Aissata Diakite is a Malian entrepreneur who is adding value to Mali’s Agro-industry. Diakite traces her interest in agriculture to her parents. With a veterinarian father, who was also a consultant in the agricultural sector, and a mother managing a milk processing unit, she developed an interest in agriculture while living in the Mopti region.
She left the countryside to study for her baccalaureate in Mali’s capital, Bamako, before heading to Amiens, France, to complete an agribusiness course. While in France, she took up a side hustle where she had lots of experience in branding and marketing food products. She also used her free time as a student to make fruit juices in her “little laboratory.”
It was during this period that she built her entrepreneurial and management skills. She returned to Mali after her university learning in France to start a fruit company called Zabbaan Holding. According to Diakite, she ventured into fruit juice production because Mali has fruits in abundance that were going to waste.
“Every two or three months, we have fruits in abundance which end up rotting because we do not have enough processing units to make use of it,” she said.
It was in 2016 that her dream of setting up a fruit juice brand was actualized after getting about $225,880 from an “Anglophone investment fund.” She used the funds and other grants she secured to build Zabbaan Holding and hire workers and other needed facilities. As of 2018, she had 65 staff and five contract workers.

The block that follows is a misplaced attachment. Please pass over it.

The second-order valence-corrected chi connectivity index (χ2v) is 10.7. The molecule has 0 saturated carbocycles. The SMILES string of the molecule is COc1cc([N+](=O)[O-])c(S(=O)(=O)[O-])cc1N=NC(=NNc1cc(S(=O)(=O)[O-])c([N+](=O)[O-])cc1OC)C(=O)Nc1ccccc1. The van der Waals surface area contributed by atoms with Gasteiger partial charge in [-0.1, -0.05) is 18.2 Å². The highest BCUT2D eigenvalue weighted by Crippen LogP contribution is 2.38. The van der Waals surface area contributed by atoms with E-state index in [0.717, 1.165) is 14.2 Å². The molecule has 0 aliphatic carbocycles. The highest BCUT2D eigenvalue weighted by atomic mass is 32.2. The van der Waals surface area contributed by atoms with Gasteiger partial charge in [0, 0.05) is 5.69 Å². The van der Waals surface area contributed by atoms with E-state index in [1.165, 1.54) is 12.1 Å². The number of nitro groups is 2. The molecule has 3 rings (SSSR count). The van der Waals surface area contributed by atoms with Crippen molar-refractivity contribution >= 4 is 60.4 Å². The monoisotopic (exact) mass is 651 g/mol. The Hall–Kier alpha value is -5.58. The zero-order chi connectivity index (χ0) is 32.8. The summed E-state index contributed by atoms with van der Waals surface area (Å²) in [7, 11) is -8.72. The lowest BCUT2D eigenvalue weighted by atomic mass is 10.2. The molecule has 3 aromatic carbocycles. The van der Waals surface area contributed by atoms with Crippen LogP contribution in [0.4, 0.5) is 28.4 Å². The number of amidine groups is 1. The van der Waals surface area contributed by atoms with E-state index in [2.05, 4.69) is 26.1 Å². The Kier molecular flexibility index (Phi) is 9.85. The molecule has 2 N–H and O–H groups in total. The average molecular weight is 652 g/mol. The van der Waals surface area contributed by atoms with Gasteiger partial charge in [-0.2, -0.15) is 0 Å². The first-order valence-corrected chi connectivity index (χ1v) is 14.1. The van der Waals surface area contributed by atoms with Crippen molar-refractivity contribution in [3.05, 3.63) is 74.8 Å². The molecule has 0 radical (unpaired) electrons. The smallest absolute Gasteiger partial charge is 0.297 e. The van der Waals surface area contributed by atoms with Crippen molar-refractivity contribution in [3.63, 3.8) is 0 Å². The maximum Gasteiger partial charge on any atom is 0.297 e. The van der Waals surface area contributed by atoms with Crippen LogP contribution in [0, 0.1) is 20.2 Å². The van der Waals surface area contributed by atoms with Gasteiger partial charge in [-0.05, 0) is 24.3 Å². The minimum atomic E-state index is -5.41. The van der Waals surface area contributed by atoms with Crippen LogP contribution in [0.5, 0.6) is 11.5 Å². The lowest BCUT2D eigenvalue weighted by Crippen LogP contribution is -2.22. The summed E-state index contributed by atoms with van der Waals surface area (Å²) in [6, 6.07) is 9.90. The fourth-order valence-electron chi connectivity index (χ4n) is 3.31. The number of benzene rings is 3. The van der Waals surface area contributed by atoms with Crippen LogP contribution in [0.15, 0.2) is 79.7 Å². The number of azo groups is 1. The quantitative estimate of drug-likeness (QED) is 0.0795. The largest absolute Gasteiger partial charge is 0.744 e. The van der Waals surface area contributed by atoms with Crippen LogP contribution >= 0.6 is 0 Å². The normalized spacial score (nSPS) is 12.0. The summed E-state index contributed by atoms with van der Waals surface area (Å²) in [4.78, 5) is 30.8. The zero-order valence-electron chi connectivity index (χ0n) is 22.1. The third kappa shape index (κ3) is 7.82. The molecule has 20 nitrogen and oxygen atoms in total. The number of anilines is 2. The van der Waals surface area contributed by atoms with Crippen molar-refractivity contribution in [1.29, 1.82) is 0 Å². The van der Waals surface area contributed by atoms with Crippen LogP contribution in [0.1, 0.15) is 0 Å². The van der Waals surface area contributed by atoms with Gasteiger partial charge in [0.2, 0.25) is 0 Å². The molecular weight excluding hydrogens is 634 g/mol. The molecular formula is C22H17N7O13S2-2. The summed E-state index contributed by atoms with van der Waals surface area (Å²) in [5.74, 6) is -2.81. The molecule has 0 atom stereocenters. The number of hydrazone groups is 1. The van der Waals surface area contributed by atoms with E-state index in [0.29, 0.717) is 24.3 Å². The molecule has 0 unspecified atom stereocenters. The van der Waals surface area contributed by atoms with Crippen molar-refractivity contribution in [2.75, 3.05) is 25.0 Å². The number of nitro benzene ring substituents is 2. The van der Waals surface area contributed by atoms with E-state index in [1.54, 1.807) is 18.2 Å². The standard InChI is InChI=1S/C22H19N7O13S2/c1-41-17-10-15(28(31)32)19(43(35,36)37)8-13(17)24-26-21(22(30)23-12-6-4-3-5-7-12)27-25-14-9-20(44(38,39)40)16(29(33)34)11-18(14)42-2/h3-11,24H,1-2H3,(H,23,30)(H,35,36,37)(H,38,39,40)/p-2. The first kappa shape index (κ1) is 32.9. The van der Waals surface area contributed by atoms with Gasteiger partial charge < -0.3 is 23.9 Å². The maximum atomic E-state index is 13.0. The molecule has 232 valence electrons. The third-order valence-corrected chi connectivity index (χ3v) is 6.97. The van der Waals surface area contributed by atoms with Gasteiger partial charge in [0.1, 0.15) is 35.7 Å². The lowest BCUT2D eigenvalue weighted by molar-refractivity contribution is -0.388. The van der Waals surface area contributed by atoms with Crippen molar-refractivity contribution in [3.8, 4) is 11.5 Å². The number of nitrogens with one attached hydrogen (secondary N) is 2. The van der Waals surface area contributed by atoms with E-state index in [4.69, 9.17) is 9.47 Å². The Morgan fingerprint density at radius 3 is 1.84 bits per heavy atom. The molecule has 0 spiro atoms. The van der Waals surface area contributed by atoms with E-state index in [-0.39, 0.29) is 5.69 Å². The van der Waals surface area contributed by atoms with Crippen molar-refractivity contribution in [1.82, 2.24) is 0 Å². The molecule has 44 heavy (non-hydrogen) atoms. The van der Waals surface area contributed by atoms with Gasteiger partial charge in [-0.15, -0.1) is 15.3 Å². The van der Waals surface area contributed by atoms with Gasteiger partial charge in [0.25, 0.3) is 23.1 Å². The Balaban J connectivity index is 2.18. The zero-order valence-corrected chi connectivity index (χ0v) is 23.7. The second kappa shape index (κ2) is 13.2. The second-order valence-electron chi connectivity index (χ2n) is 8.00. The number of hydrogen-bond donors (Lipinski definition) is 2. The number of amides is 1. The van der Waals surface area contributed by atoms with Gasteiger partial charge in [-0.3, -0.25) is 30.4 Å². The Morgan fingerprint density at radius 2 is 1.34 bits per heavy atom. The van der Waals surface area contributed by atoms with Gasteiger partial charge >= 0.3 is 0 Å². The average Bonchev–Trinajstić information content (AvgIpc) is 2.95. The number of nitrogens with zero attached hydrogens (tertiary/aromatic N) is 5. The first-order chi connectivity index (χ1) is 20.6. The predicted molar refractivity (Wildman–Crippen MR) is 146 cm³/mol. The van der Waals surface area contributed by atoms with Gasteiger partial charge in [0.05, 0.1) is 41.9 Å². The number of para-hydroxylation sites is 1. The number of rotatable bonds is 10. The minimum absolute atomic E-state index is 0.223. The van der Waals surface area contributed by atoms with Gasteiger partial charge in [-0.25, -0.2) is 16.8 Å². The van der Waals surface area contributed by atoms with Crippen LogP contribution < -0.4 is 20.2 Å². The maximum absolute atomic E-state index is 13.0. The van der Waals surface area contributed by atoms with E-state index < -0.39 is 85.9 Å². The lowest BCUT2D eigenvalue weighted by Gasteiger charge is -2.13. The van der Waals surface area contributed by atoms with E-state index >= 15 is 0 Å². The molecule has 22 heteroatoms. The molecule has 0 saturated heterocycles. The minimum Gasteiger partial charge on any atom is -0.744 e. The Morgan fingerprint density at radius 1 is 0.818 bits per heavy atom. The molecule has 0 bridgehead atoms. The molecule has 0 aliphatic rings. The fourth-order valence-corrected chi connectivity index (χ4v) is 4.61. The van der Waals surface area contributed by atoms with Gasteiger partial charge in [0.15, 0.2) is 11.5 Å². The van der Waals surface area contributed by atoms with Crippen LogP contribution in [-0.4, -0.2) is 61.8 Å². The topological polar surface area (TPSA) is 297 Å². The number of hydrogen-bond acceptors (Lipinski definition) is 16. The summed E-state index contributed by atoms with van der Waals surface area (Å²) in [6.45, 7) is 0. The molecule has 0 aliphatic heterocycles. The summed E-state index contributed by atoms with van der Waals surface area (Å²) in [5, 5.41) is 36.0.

Her juices are made from wild plants from the African savannah, most of which have been used in traditional medicine for centuries, according to SPORE. Diakite, who is in her early 30s, has so far produced varieties of fruit juice like a punchy mango and baobab mix called “the king”, as stated by African Vibes.
According to Lemonde.fr, her fruit juice is already ranked among the most innovative start-ups in the French-speaking world.
Starting Zabbaan Holding was not all smooth sailing. There were cultural issues. “When you talk to seniors, you have to look down, not have too much confidence in yourself. In short, the opposite of what you have to do to sell your project,” she told Lemonde.fr.
She also had a problem getting uniform raw materials for her juice production. She had to assemble some 200 farmers who became her constant suppliers.
The other challenge she encountered had to do with the packaging because the bottles she used were not produced in the country at an affordable rate. She had to import bottles from Europe.
Aside from her fruit juice business, Diakite is a public speaker, an activist and a youth mobilizer. She has served as a consultant for some international organizations, including the International Organization of la Francophonie (OIF) and Meet Africa, a program of the European Union.
As of 2018, her company’s factory in Bamako was producing between 10,000 and 20,000 bottles a day, selling its output across the Economic Community of West African States and Europe.
Apart from her company being selected as one of the top 10 innovative startups in the French-speaking world by the international organization of La Francophonie, she recently launched the Youth Entrepreneurship and Food Security Forum to promote entrepreneurship among young people.